Each trigger starts with an “undefined” state or a “void” state which doesn’t match any of your currently defined states. You have to be aware of when you’re in that state so that you don’t stumble on any undesired behaviors. This is especially important if your transitions cover “*”/all states because “void” is part of “all”.
Now it's important to notice when I first refresh, you'll see it ease into the stop state. That it starts from the black square and goes to the stop state over this animation time. That's because we're transitioning from any state to any state, and there's actually a transition from the void, or empty state, to other states.
Let's duplicate that. We can say from void, and we'll make this animation longer just so you can see it. Now this will take five seconds. It's going from that black square up to the stop state.
I'm just going to define this as zero so that it basically starts at whatever state it's going to and there's no animation there. Or you can also define a void state, so copy this style, and I'll just say our void state is blue, and we can go...we'll make this really long again. Now you'll see it'll start at blue and then go to that stop red.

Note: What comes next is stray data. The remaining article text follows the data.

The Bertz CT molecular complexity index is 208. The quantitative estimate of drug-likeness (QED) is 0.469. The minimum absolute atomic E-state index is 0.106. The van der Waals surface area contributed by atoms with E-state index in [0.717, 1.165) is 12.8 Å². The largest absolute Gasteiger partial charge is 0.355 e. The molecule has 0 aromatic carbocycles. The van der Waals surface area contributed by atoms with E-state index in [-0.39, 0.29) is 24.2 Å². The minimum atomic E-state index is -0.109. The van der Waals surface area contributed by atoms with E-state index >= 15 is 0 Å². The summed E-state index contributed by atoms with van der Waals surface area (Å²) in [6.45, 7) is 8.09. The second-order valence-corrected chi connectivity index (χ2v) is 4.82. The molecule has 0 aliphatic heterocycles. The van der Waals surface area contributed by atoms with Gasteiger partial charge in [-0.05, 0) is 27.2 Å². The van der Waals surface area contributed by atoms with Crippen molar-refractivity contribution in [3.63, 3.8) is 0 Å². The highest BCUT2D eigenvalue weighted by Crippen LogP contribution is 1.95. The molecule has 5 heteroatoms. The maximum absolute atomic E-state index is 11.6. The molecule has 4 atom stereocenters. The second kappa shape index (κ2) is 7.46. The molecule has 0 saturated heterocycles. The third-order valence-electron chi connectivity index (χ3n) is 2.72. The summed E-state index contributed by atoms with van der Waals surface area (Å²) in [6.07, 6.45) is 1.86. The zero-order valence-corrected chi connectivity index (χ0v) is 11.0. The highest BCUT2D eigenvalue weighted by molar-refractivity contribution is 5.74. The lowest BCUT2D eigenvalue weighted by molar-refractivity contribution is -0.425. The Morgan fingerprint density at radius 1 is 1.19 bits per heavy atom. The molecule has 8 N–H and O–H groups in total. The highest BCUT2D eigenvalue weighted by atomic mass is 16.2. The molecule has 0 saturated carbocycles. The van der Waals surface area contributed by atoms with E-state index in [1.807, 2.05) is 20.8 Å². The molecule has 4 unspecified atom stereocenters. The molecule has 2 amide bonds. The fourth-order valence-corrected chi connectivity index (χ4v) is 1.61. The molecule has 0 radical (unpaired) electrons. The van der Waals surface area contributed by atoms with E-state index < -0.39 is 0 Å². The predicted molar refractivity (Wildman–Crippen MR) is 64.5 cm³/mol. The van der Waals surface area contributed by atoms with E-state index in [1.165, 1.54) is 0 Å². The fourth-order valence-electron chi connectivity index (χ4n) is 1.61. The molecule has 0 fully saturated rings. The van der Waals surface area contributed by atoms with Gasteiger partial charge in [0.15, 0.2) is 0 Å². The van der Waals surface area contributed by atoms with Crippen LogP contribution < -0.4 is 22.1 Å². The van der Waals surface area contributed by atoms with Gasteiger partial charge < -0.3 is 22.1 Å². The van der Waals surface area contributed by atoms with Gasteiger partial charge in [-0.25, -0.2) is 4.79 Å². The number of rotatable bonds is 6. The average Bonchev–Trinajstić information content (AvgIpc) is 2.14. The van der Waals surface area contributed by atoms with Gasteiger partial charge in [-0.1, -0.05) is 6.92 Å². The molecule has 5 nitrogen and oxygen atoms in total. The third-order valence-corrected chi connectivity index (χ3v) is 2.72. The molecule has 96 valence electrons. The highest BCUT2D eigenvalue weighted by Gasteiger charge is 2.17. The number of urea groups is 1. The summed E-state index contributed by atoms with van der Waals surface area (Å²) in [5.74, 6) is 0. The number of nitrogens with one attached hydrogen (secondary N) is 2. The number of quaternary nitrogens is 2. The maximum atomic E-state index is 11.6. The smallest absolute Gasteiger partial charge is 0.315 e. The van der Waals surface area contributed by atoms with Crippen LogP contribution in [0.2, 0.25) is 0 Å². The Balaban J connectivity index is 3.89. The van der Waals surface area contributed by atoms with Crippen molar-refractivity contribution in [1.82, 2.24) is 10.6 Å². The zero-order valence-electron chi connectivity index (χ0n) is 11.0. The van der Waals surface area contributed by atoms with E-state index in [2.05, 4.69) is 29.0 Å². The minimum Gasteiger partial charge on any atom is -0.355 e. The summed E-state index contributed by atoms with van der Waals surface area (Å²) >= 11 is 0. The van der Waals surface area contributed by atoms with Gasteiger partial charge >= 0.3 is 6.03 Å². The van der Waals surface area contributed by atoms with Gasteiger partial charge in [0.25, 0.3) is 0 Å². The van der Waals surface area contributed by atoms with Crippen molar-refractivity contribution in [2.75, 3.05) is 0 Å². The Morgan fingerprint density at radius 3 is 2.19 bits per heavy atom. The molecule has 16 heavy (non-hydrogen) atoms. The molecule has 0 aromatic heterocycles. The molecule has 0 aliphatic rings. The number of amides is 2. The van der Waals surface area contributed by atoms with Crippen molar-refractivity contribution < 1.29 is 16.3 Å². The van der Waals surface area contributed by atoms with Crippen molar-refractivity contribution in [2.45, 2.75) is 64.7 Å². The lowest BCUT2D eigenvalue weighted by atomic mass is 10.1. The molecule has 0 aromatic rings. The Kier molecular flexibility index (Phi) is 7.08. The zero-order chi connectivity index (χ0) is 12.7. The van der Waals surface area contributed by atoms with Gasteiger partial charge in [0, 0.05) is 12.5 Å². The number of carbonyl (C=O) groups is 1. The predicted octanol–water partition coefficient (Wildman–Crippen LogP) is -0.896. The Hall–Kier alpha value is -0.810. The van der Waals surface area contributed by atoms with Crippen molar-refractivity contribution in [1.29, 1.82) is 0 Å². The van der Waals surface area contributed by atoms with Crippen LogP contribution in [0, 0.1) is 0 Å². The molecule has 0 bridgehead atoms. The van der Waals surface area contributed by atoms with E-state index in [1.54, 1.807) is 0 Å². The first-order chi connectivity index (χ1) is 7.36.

However you want to handle it going from not having a state to having a state, because at this point we are setting the state of signal to stop, because it's defined. If we leave this undefined to start with, you'll see that it just starts at that void state, and then it transitioned back to black.
That may have been hard to see, but it went to the default styles. If I remove this and I remove this, and now I hit save, this will just stay black until I go to go or stop or go or stop.
Be aware that there is this state where signal is not defined, and it's void and it's going from some state to another state the first time that you set this. If you have transitions covering all states, it's going to hit that void state.